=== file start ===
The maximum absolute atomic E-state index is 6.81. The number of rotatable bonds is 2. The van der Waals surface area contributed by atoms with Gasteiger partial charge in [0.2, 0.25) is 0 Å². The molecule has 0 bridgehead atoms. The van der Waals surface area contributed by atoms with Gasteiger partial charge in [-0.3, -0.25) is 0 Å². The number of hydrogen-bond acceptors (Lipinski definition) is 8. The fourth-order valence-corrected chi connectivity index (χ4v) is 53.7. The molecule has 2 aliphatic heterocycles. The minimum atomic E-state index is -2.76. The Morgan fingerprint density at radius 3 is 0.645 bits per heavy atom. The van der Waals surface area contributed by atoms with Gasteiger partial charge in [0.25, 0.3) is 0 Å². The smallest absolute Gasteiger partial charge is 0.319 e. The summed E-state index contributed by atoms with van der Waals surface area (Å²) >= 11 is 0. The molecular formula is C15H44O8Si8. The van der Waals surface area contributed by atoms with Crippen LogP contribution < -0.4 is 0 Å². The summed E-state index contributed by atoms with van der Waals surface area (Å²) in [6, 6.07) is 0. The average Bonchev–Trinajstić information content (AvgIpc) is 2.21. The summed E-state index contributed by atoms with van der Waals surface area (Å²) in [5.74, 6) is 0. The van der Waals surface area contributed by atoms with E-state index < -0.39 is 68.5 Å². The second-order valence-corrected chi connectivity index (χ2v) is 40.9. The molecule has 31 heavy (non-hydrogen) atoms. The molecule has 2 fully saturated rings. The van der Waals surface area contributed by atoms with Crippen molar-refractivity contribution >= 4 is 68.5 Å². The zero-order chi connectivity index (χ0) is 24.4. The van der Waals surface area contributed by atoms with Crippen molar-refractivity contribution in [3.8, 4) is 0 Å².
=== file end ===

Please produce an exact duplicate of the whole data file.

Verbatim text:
The maximum absolute atomic E-state index is 6.81. The number of rotatable bonds is 2. The van der Waals surface area contributed by atoms with Gasteiger partial charge in [0.2, 0.25) is 0 Å². The molecule has 0 bridgehead atoms. The van der Waals surface area contributed by atoms with Gasteiger partial charge in [-0.3, -0.25) is 0 Å². The number of hydrogen-bond acceptors (Lipinski definition) is 8. The fourth-order valence-corrected chi connectivity index (χ4v) is 53.7. The molecule has 2 aliphatic heterocycles. The minimum atomic E-state index is -2.76. The Morgan fingerprint density at radius 3 is 0.645 bits per heavy atom. The van der Waals surface area contributed by atoms with Gasteiger partial charge in [0.25, 0.3) is 0 Å². The smallest absolute Gasteiger partial charge is 0.319 e. The summed E-state index contributed by atoms with van der Waals surface area (Å²) >= 11 is 0. The molecular formula is C15H44O8Si8. The van der Waals surface area contributed by atoms with Crippen LogP contribution < -0.4 is 0 Å². The summed E-state index contributed by atoms with van der Waals surface area (Å²) in [6, 6.07) is 0. The average Bonchev–Trinajstić information content (AvgIpc) is 2.21. The summed E-state index contributed by atoms with van der Waals surface area (Å²) in [5.74, 6) is 0. The van der Waals surface area contributed by atoms with E-state index < -0.39 is 68.5 Å². The second-order valence-corrected chi connectivity index (χ2v) is 40.9. The molecule has 31 heavy (non-hydrogen) atoms. The molecule has 2 fully saturated rings. The van der Waals surface area contributed by atoms with Crippen molar-refractivity contribution >= 4 is 68.5 Å². The zero-order chi connectivity index (χ0) is 24.4. The van der Waals surface area contributed by atoms with Crippen molar-refractivity contribution in [3.8, 4) is 0 Å².